The government proposes fines for pharmaceutical companies that fail to notify drug shortages in time

According to a compilation from the Swedish Medicines Agency, the number of residually notified medicines increased by 54 % in Sweden last year compared to the previous year. In a bill presented by the government a number of proposals are put forward to counteract the problem.

According to a press release from the Swedish Medicines Agency, the sharply increased number of cases last year is presumably linked to rising inflation, increased manufacturing costs and increased global demand.

Last year, a total of 1,615 pharmaceutical packages were reported as residue - just over 90% of these concerned human medicines, and just under 10% veterinary medicines.

In the vast majority of cases, replaceable alternatives were available, according to the Swedish Medicines Agency, which notes, however, that the situation creates many problems, worries and extra work for patients, as well as pharmacies and healthcare staff.

The Swedish Medicines Agency also criticises the lack of precaution on the part of pharmaceutical companies. 65% of all shortage notifications in 2022 were made either on the same day or after the shortage arose. Only 3% of the notifications were made two months before the estimated start date of the shortage, which is the basic requirement.

“At present, pharmaceutical companies are required to report residual situations to the Swedish Medicines Agency, but the regulatory compliance is not adequate, and the notifications are often made too late,” says Johan Andersson in the press release.

The pharmacy industry also expresses dissatisfaction with pharmaceutical companies. In an article on DN debate this weekend, Johan Wallér, CEO of Sweden’s Pharmacy Association, demanded tougher measures on manufacturers but also smoother reporting and regulations in Sweden.

“For patients, drug shortages lead to anxiety, stress, health problems and, in the worst case, life-threatening situations. For the pharmacists, these problems mean that they spend an increasingly large part of their working time on problem solving – working time that would normally be spent giving advice on and ensuring good drug use,” he writes.

He shares the Swedish Medicines Agency’s criticism of poor foresight.

“Manufacturers need to improve on reporting in time before stocks are running out, not on the same day or after the shortage has occurred,” writes Johan Wallér.

This Tuesday the government presented a bill aimed specifically at improving medicine access.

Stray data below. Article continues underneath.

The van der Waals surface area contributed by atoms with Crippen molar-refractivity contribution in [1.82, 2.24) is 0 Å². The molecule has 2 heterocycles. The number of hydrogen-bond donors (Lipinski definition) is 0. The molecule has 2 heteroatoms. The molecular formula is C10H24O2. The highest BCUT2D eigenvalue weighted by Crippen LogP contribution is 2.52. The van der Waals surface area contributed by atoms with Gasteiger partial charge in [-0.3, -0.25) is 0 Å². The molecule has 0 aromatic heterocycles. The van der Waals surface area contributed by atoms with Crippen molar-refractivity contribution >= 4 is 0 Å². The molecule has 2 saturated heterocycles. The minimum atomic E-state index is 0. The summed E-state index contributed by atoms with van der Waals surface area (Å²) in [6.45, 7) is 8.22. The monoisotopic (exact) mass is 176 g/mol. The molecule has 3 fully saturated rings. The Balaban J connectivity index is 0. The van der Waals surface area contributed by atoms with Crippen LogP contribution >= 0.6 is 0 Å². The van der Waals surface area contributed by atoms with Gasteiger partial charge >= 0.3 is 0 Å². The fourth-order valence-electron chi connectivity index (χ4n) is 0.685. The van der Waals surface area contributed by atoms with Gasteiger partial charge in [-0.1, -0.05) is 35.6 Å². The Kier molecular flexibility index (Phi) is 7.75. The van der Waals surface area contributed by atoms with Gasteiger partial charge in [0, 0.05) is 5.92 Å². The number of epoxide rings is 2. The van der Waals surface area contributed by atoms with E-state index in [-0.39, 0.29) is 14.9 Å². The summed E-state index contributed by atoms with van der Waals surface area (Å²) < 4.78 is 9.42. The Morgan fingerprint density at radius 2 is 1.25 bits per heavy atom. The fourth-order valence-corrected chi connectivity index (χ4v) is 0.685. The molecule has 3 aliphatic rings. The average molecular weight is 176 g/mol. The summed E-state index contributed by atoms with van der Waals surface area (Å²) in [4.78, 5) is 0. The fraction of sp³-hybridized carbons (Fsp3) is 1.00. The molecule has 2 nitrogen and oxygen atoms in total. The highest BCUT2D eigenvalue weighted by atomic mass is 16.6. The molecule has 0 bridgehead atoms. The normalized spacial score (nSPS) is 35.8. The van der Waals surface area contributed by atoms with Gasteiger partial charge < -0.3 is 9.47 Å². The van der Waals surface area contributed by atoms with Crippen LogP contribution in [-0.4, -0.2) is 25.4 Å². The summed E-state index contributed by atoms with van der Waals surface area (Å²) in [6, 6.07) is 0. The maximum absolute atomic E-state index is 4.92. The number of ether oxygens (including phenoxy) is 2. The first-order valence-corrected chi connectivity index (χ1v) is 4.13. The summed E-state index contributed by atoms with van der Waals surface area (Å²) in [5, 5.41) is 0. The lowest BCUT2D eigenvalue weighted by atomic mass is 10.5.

The government proposes, among other things, that it should be possible to collect penalty fees from companies that do not fulfil their obligations to inform about future shortage situations.

The bill also emphasises the importance of good stocking of necessary healthcare products by regions and municipalities, and it states that the government may, if necessary, “consider a statutory obligation to have healthcare products in stock”.

“Today, the pharmaceutical supply is more vulnerable than before, which is largely due to a trend towards global value chains and reduced stock holding. Faster information about emerging shortages and strengthened stock keeping will make the pharmaceutical supply safer,” says Health Minister Acko Ankarberg Johansson in a press release.

The trade association for the pharmaceutical companies in Sweden, Lif, believes that the proposal put forward by the government could have the opposite effect and instead worsen the availability of medicines.

”Contrary to the purpose of the proposal to secure access to medicines, the result will have serious consequences for the supply of medicines and entail great risks for patients. The industry takes a big responsibility in the matter of the pharmaceutical supply. There is room for improvement and the industry is not opposed to penalty fees being introduced, but in order not to create a situation where the result is the direct opposite of the purpose, the fees must be at a reasonable level”, says Anders Blanck, CEO Lif, in a statement.

Artikeln är en del av vårt tema om News in English.

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